We tested Pepsi’s new drink designed to win over millennials against the cult-classic beverage it emulates — and the winner was clear

  • PepsiCo recently announced plans to launch a new drink called bubly in an effort to take over the sparkling-water market from beloved category leader LaCroix.
  • “I think we were made for the flavored sparkling water category,” PepsiCo CEO Indra Nooyi said Tuesday.
  • We taste tested bubly and compared it to LaCroix – and the established, cult-favourite sparkling-water brand demolished Pepsi’s newcomer.

PepsiCo is gearing up for war with LaCroix – a sparkling water brand with a cult following – in an effort to take over the $US1.2 billion sparkling-water industry.

Last week, the beverage giant announced the launch of a new brand called bubly. The beverage gives PepsiCo a key opportunity to cash in on sparkling water’s growing popularity – especially among millennials – as soda sales slump.

“I think we were made for the flavored sparkling water category,” PepsiCo CEO Indra Nooyi said in a call with investors on Tuesday.

LaCroix is the clear leader in the sparkling-water market, and sales have skyrocketed in recent years. However, bubly may prove to be a worthy competitor. Credit Suisse analyst Laurent Grandet wrote in a note to investors in January that the brand has the potential to exceed $US100 million in retail sales in 2018.

According to Nooyi, the drink is worth the hype. She said bubly “tastes fantastic” and has been beating out competitors in taste tests.

So, we decided to do a face-off of our own, pitting bubly against its biggest competition, LaCroix.

First things first — bubly’s cans are cutesy to the degree that they inspired some slight eyebrow-raising from our taste testers.


LaCroix’s aesthetic is unselfconsciously tacky in a way that isn’t “’80s-inspired” so much as something that looks like it has been collecting dust since the ’80s. This is what has helped make it iconic, as it doesn’t look like anything else on the market.

Meanwhile, bubly’s cans – with greetings on tabs and messages such as “I feel like I can be open around u” – feel precisely on-trend. It falls in the uncanny valley between adorable and trying a little bit too hard – you can imagine the endless rounds of focus group testing as creators tried to calibrate the exact level of twee.

Of course, what matters is what’s inside the cans. The grapefruit flavour was considered the best of the bunch by our taste testers.


The carbonation levels are well-calibrated. The bubbles level is not too overpowering, but they certainly make their presence known, something that proved to be a positive in all the bubly we tasted.

The grapefruit flavour itself isn’t very strong. In fact, the burst of grapefruit scent that escaped when we cracked open the tab was stronger than the actual taste.

The scent phenomenon continued with the lime flavour, which filled our noses with the smell of lime Jell-O when we popped the can. That’s right, lime Jell-O — not lime.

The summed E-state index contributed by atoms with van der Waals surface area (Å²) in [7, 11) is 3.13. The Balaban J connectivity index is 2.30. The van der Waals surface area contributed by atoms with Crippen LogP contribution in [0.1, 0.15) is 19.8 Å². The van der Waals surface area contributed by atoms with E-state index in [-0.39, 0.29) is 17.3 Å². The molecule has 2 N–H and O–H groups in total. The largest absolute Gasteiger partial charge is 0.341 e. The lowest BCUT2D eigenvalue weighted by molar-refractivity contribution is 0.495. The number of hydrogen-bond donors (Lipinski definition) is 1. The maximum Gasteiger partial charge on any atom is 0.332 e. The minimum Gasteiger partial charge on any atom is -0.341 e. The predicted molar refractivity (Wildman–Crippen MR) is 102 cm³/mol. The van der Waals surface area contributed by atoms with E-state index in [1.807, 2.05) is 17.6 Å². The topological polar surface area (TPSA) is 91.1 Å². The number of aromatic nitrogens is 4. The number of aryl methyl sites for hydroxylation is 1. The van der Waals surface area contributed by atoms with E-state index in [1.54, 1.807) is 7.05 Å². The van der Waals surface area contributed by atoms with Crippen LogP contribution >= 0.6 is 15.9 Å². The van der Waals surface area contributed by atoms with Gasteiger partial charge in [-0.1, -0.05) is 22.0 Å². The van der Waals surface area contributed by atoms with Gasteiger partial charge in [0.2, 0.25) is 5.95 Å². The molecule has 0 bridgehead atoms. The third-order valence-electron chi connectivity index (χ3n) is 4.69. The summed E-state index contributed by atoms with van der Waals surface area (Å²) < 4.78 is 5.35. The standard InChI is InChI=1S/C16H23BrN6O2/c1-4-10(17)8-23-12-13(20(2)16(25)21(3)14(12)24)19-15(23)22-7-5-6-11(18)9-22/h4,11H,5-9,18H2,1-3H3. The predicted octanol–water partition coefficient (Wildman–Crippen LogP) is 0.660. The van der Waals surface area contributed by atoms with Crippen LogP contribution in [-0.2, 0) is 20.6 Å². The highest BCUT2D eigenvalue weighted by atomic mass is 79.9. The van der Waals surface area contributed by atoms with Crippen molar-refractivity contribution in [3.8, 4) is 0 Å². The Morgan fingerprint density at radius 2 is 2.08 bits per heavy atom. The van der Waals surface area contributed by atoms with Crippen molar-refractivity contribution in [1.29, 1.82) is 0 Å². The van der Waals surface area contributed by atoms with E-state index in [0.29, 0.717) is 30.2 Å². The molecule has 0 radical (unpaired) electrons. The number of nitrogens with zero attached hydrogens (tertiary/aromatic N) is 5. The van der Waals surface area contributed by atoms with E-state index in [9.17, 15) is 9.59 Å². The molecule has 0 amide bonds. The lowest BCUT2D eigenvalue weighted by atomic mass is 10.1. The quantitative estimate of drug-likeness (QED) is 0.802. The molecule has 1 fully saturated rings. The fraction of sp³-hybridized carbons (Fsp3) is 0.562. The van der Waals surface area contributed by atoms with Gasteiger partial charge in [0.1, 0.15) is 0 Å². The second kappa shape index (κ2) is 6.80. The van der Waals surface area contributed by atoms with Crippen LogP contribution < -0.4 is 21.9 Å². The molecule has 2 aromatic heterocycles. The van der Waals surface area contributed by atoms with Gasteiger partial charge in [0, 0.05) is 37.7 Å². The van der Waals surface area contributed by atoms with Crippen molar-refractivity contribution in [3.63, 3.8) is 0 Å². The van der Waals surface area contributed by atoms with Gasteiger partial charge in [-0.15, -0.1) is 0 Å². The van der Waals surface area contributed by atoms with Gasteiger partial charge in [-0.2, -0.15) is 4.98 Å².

The flavour doesn’t taste bad, but it also doesn’t taste like much. If anything, it’s reminiscent of an extremely watered-down cup of lime Jell-O that has somehow been transformed into a sparkling water. PepsiCo says that bubly uses all natural flavours, which makes the distinct smell and taste of lime Jell-O especially bizarre.

The strawberry bubly packed the most flavour. Unfortunately, it was the flavour of chewy fruit snacks.


If we had to be specific, we’d pinpoint this flavour to an apparently unintentional rip-off of mixed fruit Welch’s fruit snacks. The flavour isn’t overpowering – it’s something like if you licked a Welch’s fruit snacks package after finishing all the snacks inside.

The smell, however, exploded out of the can once it was open. In general, it seems as though Pepsi is relying on smells to trick drinkers’ brains on taste instead of actually packing the flavours into the beverage.

But, how does bubly measure up to LaCroix? In a lime-versus-lime faceoff, LaCroix was the clear winner.


The flavours just have more depth and actually taste like citrus – not lime Jell-O.

LaCroix’s cran-raspberry flavour also triumphed over bubly’s strawberry.


Both of these flavours are more flavorful than many of their sister flavours. LaCroix again comes out on top with a more lasting flavour and aftertaste, while bubly seems to rely on the initial burst of taste that comes with the first whiff of the drink.

As we chugged our way through several flavours of bubly and LaCroix, the elder brand presented itself as the clear winner.


While not every tester was a fan of every LaCroix option, the flavours tended to be unique and lasting. In comparison, bubly was more fleeting and forgettable.

It is clear that Pepsi sees bubly as crucial to winning over millennial customers. After all, why else would the tab beckon over drinkers with a “hey u”?


However, the beverage giant went all-in on cutesy packaging without realising that LaCroix’s semi-tacky branding and idiosyncratic flavours are what have made it a cult classic. With Pepsi’s backing, bubly will probably make millions of dollars, but it’s never going to be the cool cult favourite that LaCroix is.

bubly represents a great opportunity for PepsiCo – but don’t expect it to steal LaCroix’s crown any time soon.